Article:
“Chris was a big fat teenager when he went to prison,” he continued. “Eighteen or nineteen years, thereabouts. You probably have heard of how a nefarious ex-lawman called Chadwick taught that boy to fight and shoot and fight. Well, soon as Bawa went to prison Roger Ayeh pitched him into a gunfight because I had ordered him not to let Bawa survive.” He paused for a long time, and just as Cobby Grant was about to prompt him, he continued.
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“Chris was amazing, and soon he was killing all his opponents. When Roger Ayeh saw how good the boy was he switched and put him into the unarmed combat gambling, and here too he proved his prowess … and began making big monies for Ayeh, whose greed was growing and thus he sent me word that Bawa was dead, but of course this wasn’t so.”
“Indeed, one greedy bastard, aye,” Cobby Grant said.
“I got to know he lied when Mike Crankson, a retired statesman, began fighting for Bawa’s release, supplying evidence to government officials about how badly Ayeh was running the prison,” the Judge continued.
“I heard investigations unearthed nothing. Last week a revolt broke out at the prison, and fire was set to it. People died, prisoners, officers, civilians. One of the dead was Roger Ayeh. Someone crushed his windpipe.”
“Murder?” Grant asked softly. The Judge shook his head.
“No witnesses, I’m told. But there’s only one man who can do that, really. Chris Bawa. There was a lot of bad blood between him and Ayeh, I tell you.” The air was suddenly cold in the room. “Shit,” Ledi whispered. Grant nodded thoughtfully.
“Now I understand why he was so fast against Jonathan, and how he was able to beat him hand to hand. He has received plenty of practice in prison. You think he’ll come after you?”
“Don’t be a fool, of course he will!” the Judge said, and Grant noticed that the hand that held his hankie wasn’t quite stable.
“Bawa has been screaming all these years about his supposed innocence, and Crankson has been making a lot of noise lately about what he calls my rash judgment. And some people in high places are beginning to listen!” The judge was almost wringing his hands, and it was evident he was highly stressed out. He spoke in a voice suddenly filled with worry. “Gentlemen, this boy is going to come after me and some other people in Little Rock. This is the time to stop him before he disturbs our well-won reputation as a peaceful town. Already there are missing people and the troubles with the railways, all casting a slur on Little Rock. Any more scandals here would be catastrophic. Gentlemen, you must get rid of Chris Bawa.” Grant leaned back again and grinned.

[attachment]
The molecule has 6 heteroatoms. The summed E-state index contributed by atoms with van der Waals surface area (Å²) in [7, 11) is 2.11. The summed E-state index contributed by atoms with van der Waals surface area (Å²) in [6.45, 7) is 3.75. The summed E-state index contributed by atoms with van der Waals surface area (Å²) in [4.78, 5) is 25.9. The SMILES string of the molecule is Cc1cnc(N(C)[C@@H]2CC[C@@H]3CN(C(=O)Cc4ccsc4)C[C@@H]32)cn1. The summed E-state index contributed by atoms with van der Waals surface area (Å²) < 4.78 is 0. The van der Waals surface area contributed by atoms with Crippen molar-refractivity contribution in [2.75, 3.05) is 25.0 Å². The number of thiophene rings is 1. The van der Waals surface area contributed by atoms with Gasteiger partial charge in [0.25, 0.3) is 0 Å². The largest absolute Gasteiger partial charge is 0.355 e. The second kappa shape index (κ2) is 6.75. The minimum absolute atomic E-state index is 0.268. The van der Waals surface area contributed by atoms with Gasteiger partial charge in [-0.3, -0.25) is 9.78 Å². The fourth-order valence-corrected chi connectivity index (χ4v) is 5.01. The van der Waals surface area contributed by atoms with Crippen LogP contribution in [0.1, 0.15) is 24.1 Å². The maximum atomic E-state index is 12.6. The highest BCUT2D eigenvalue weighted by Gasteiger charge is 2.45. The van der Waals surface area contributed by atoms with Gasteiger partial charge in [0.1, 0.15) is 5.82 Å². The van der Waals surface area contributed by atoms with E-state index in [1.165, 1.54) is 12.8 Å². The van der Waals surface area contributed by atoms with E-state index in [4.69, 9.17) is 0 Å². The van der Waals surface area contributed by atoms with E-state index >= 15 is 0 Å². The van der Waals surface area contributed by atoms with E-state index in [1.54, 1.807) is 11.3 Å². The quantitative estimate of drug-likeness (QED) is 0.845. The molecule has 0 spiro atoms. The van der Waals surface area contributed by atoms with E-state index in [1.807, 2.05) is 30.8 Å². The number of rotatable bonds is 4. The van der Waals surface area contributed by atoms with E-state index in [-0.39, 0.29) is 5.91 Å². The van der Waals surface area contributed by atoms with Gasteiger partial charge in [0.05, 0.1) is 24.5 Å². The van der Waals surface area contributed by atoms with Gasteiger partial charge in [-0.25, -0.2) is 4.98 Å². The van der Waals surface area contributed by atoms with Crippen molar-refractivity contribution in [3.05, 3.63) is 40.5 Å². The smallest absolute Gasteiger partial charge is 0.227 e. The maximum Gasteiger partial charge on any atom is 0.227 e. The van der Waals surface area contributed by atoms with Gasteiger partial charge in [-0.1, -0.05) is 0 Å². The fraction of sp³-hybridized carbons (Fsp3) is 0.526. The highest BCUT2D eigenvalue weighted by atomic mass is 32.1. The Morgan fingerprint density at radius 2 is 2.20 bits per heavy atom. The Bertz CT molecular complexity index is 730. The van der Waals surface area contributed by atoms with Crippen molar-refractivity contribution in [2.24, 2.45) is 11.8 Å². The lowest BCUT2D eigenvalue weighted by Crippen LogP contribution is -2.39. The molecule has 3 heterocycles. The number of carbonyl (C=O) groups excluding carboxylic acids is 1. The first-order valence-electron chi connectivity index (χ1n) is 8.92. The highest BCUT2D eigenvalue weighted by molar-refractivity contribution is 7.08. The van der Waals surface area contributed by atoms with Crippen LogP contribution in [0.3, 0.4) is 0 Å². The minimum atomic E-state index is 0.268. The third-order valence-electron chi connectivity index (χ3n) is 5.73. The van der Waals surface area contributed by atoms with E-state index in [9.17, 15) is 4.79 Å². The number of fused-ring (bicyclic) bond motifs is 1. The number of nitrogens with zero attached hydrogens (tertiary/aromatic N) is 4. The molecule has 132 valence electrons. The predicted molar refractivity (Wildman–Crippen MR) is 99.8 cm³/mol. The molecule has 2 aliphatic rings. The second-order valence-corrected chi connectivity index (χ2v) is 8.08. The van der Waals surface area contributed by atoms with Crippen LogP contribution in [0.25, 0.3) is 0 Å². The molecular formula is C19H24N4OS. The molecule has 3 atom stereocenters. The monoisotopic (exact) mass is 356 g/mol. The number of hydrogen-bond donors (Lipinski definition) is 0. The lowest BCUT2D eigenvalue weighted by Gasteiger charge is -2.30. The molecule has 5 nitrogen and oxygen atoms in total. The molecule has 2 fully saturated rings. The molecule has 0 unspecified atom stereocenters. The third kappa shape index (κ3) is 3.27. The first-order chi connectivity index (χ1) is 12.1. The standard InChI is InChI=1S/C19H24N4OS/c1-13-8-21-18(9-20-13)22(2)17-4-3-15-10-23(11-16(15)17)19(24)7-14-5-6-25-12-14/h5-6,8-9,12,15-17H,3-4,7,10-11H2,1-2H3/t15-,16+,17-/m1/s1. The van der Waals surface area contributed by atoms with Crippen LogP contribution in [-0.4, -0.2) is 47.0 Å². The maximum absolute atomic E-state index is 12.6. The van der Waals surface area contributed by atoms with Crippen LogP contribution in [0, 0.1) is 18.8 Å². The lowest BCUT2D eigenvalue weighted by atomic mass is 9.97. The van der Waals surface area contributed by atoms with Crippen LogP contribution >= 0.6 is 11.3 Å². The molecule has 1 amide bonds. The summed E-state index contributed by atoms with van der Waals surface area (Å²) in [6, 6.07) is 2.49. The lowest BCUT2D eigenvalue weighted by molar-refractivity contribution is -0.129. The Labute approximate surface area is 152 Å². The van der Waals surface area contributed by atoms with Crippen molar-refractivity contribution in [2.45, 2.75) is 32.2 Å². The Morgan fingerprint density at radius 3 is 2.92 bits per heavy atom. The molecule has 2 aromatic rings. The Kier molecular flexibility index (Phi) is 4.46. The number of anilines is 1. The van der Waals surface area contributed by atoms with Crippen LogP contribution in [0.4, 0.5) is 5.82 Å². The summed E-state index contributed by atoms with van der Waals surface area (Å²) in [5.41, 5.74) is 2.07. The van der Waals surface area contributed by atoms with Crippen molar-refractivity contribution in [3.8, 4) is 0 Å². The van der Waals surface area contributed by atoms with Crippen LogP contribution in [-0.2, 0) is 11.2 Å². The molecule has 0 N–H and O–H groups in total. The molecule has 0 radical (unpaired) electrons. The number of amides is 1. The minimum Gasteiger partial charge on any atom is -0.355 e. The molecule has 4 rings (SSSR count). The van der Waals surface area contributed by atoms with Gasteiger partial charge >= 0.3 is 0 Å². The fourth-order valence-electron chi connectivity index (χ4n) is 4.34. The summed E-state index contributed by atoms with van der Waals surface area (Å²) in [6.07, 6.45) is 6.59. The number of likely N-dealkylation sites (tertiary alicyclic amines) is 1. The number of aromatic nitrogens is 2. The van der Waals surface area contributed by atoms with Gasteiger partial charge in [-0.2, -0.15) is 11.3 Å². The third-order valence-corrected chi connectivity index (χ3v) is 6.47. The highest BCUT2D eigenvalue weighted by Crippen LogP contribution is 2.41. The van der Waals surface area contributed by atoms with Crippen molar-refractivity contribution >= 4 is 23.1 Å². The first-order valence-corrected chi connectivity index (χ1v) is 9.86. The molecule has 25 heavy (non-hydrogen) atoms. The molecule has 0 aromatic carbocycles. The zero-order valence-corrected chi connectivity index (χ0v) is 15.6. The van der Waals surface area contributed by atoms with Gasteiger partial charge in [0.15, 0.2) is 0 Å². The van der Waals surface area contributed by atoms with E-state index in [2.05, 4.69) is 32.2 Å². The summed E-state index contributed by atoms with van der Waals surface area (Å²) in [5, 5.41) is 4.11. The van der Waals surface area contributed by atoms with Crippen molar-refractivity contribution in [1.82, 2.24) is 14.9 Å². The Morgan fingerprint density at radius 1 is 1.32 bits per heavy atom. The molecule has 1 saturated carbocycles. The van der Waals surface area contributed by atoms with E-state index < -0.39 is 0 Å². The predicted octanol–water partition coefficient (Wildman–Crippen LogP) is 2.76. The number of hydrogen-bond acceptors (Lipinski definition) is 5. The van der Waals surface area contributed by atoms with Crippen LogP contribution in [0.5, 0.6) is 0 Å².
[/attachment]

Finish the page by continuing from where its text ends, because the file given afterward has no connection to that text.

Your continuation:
“Well, since you’ve enlightened us, I presume Mr. Chris Bawa represents an undesirable element we might as well take care of,” Nick Cobby Grant said slowly. “Only problem is he’s old Ted’s little boy, and Ted Bawa is one man who’s been mighty kind to us. Wouldn’t want to step on his toes by killing his son.” The Judge’s smile was bleak.
“If there’s a man who’ll derive maximum joy from the demise of Chris Bawa it’ll probably be his father. As for the rest of the citizenry, I think the boy’s funeral would be a day of merry-making for them.”
“Then it is done,” Cobby Grant said, and his eyes sought out his deputies, and the familiar glint in their eyes told him that the adrenaline was already coursing through them.
Little Rock had been a little too quite lately; all the excitement had died down when Cobby and his boys took over the reins of law. Except for the elusive list of disappearances of men in and around Little Rock, everything seemed to be dull. Then of course there was the trouble with the railways, always getting bombed and always getting attacked. Whoever were behind these two sets of crime were very shrewd, and Grant was beginning to think it would take a slice of luck to catch those involved. He knew the Federal Security Corps were on the tails of those doing the kidnappings and the torturing, and those fighting against the railways.
Grant didn’t bother himself much over that. However, quite frankly, he missed the thrill of hunting and putting down a worthy opponent, and he knew that in Chris Bawa he had found a foe worth the race, and he was going to enjoy every second of it. It seemed that there was no option now. He was going to be made the future first Marshall when the districts and towns were merged into States. With a future like that there was no need messing around with unfavourable elements. Mr. Chris Bawa would have to be killed!